VisualARQ, the free-form 2D and 3D architecture software, studies architectural designs worldwide. Image: J. J. Pan & Partners
VisualARQ understands what’s behind an architect: a creator and a technician. Not just someone who imagines and sketches, but also someone who listens to human needs to offer solutions and masters the technique that will make them possible. Someone who deciphers a code and makes it his own.
Architects want to leave their mark on their commissioned works, put a personal stamp
on the projects undertaken. They often don’t build in desolate wastelands but in urban plots where their work should be integrated and, over time, become another link in the chain of buildings. Besides, they must meet the needs of the inhabitants of the environment, whether they will be users of the new property or not. They must find ways to reconcile their creativity with the personality of the place
Each one of us reads the reality surrounding us in a different way, but we have common codes
. Those inherited from the past are part of our cultural heritage, but the new codes that arise in the present must reconcile their originality with the fact of being recognizable, otherwise they won’t become part of our language. Sometimes, contemporary architecture is blamed to be narcissist because it raises groundbreaking buildings that overwhelm the surroundings – impressive large moles of cement, steel or glass speaking a different language than that of the city.
However, we also find evidences that architecture can start a modern discourse reinterpreting ancient languages
and create a building with its own style that finds its place in the urban fabric. The National Library of Public Information in Taichung (Taiwan)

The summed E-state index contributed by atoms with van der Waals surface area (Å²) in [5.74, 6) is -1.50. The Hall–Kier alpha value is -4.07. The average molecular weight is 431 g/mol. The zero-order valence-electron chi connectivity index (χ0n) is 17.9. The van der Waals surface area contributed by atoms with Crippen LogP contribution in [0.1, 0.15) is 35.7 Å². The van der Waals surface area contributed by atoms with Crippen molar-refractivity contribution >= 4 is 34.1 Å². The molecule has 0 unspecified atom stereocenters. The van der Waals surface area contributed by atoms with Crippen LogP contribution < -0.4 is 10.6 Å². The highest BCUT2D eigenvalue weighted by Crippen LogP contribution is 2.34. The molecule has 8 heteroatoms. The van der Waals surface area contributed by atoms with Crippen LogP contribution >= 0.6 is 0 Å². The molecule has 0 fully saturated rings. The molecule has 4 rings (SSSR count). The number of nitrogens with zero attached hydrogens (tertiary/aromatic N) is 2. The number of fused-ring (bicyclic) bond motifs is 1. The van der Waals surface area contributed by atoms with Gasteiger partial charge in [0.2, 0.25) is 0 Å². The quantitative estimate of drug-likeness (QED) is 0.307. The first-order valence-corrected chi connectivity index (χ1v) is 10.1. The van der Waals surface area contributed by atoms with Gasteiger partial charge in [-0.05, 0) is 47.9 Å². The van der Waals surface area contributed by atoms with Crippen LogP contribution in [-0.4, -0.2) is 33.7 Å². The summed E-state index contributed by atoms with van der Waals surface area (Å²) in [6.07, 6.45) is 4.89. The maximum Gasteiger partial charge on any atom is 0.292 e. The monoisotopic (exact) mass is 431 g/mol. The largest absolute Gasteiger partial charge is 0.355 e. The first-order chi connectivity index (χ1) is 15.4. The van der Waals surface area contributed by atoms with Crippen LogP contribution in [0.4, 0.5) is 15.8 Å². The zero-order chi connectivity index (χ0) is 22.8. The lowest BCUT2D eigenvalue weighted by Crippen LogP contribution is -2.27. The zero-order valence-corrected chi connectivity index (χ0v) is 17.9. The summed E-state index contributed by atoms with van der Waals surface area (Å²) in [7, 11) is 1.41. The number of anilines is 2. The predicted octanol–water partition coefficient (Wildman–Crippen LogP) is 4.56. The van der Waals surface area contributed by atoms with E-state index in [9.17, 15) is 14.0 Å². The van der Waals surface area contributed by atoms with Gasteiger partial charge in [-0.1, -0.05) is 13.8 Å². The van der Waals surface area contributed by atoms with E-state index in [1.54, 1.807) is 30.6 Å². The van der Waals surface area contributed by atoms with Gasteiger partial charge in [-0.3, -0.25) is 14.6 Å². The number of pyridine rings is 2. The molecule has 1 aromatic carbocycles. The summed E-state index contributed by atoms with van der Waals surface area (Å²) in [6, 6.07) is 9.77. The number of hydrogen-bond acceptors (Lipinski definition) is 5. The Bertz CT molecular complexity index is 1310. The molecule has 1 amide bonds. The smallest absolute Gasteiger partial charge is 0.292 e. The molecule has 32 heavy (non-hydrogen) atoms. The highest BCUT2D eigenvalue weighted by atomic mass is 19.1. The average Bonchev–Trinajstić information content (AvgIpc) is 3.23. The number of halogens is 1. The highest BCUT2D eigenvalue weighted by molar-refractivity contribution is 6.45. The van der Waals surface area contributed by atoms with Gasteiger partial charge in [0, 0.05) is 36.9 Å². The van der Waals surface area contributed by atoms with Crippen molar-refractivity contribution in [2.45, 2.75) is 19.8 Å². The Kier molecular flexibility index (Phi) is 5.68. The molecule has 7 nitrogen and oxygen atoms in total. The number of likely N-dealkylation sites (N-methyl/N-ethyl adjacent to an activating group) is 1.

is a good example of the above said and, besides, it responds to social and individual needs.
VisualARQ analyzes the National Taichung Library. Image: J. J. Pan & Partners
The city National Library dated back to 1923. It was time to build a new one that would go beyond the traditional role. Today, knowledge is not only in books but also in digital format and libraries should respond to new ways of accessing to them. What characterizes the 2.0 world? The fact that information is not in self-contained boxes but it is shared and flows in all directions.
Fluidity became the shared language upon which to develop the National Library of Public Information project and a recurring element in its preparation. Knowledge fluidity. Fluidity in the user access and in the environment. Fluidity is closely related to one of the characteristics of the city of Taichung since its creation in the XVIII century: irrigation waterways. The flow of water from those ancient canals finds its counterpart in the building, both in its design and its functionality, and provides its fundamental features: fluidity, interconnection and spatial movement. New interpretations for the former city codes